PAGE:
Right-wing media? Only one major outlet in America can be construed as even right-leaning (FOX, of course). The rest are all FIRMLY in the pockets of the left. What planet are you from? CNN, NBC, and CBS "news" sites all post campaign ads (for Dems only, of course) on their front pages, for crying out loud! Right-wing media, he says, ROFLMAO.
and we care why?
The death penalty is about punishment pure and simple. Why should the criminal have more rights than the victim he killed? This makes ANY argument against the dealth penalty for murder laughable
At least, these countries are executing legally. Some countries, like my native Brazil, executes a lot more people extra-judicially. An easy way to fool organizations like Amnesty International.
It is not shameful for my U.S. government to use due process in coming to the conclusion of a death penalty. In many of these cases, especially in Texas, there is only one reasonable outcome for a civilized society to reach. Some of these crimes are so heinous, that it would be wrong to allow that person to live out their natural life.
Please pray for God to destroy all governments who torture people off the face of the Earth. For those of you who doubt the existence of God. When I was a child God spoke to me and said He introduced evil into His Universe from a sister Universe and it spread like a cancer. In order to survive He created Holiness and Heaven and separated Himself from His own creation. He wants people to know he is deeply sorry. I wrote a letter at warningfromgod dot and in 1997 our government asked me to sign a secrecy agreement with a writ of order attached for my immediate execution if I violated the terms. Please read warningfromgod and treat people as Jesus taught us. Thank you. It is not a crime to kill aliens, but is it a most grave sin to torture them. The punishment for torture of aliens must be death.
@ shawn riddick, I am afraid that you are in error. When I was a child, aliens spoke to me (at night) and instructed me regarding Nietzsche's correct assertion regarding God's health.
One of the aliens had officiated at His execution.
I support the death penalty in cases where the killer can be clearly tied to the crime (DNA, video). BTK killer tortured and killed 10 people including 5 kids. His DNA was found on the victims. He received a life sentence. The victims' families and taxpayers will financially support him for the rest of his life. You call that justice? In case like this, death penalty is appropriate.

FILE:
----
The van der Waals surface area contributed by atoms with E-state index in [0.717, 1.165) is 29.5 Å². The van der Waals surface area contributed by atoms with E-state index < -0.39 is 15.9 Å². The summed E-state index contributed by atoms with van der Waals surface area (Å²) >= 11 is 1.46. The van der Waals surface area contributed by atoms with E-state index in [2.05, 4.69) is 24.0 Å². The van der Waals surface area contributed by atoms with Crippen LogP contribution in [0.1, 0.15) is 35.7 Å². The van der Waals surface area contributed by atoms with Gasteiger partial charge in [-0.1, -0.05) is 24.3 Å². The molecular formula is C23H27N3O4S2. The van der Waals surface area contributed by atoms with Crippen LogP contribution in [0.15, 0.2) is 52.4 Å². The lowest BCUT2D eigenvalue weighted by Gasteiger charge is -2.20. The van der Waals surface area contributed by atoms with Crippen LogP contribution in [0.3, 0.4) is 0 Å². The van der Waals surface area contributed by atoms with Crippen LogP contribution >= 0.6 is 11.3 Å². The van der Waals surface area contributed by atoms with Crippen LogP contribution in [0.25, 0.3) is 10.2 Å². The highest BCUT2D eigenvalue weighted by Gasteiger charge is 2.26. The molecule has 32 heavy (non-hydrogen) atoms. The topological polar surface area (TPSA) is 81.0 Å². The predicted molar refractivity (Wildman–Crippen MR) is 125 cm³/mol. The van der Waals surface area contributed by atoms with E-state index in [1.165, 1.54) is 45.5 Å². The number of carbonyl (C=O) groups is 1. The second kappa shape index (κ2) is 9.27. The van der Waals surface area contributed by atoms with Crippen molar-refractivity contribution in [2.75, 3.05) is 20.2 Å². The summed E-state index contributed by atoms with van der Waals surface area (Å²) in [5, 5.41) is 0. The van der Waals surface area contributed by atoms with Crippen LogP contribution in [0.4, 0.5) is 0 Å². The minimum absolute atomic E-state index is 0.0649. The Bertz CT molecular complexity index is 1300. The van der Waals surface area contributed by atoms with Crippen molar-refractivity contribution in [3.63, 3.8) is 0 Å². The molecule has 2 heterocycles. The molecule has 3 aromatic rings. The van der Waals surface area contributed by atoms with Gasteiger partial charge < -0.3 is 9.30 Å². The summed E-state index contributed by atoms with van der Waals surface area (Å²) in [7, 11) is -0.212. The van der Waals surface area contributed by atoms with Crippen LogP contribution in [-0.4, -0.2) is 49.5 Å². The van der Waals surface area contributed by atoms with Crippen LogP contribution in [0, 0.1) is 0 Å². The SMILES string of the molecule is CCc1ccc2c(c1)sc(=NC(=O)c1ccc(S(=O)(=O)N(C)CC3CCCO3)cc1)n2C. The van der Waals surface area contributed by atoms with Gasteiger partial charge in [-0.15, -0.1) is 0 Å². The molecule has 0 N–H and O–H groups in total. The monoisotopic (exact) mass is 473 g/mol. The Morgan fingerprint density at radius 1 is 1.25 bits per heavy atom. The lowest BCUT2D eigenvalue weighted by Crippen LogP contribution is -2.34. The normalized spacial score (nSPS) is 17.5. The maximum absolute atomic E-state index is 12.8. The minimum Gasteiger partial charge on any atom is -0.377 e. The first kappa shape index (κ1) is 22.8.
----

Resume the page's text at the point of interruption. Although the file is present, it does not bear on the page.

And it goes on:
Whenever I get a healthy view of the global World I willl comment. Let's say Turkish "WEB IS UNDER CONSTRUCTION NOW" ;)
I fully support the death penalty.
i come from greece but i am a citizen of ther world.i have a dillima.few days ago an albanian convect slatterded a greek police gurd of the prison becouse they would not give him some days to go to his mother in italy.the police gurd had three children.after the district auterny the tooke him to some other prison were they killed him bruttaly.the corener doctor said that he was torchured a lot in all of his body with primitive globes with spikes helectrosocs.they had brok almost everybone in his body.he was full of brooses with running blood.the police men that do it they are not to be tuched.sould the greek people tollerate that or demant some kind of punishment so it will be harder to be repeated.please say your opinion to me.
Speaking of the death penalty...you just gave one to the English language.
i forgat to say that the convict was "found dead" in the morning.
Lol @ shawn riddick did you NOT just violate that *ahem* secrecy agreement??? So what date did they set for your execution? And btw when we were all children we were pretty much were taught the same thing. It was called bible school. And contrary to the government trying to intervene into things they shouldnt and ignoring the things they should, in spite of all THAT, it ISNT a secret. So there ya have it, your stay of execution! Lmao
Lives are cheap in the eyes of utilitarian brutes, especially in countries with large populations. It is cheaper to get rid of undesired individuals than having them locked up.
Lol @ Joey, now you know you did not have an alien intervention lololol. Thats the kind of stuff that happened to philip not you. Dont be silly!
The death penalty is a perfectly final and irrevocable punishment meted out by an imperfect society and justice system. There is no method of assuring absolute certainty of guilt, including DNA evidence. It's not uncommon for people to be released after years in prison after finding the evidence was inaccurate or that due process was not followed. It happened last week-25 years of a guys life gone because some prosecutor chose to ignore facts that came to light decades later. I don't care if 99 out of 100 people who were executed were guilty as charged, one innocent person put to death by the state for a crime they didn't commit invalidates the entire system. And I'm sure that has happened. The death penalty leaves no room for error in a far from errorless process and therefore needs to go.
There will always be Innocent put to death. It is the "Natural Order of things" A few deaths of the Innocent will always out number the value of the convicted.... Now on a side note. When they are executed I feel thier organs and other usable parts should be harvested...
Yes, innocents always die, particularly at the hands of despots and tyranny. They shouldn't die in a premeditated manner at the hands of so-called civilized society.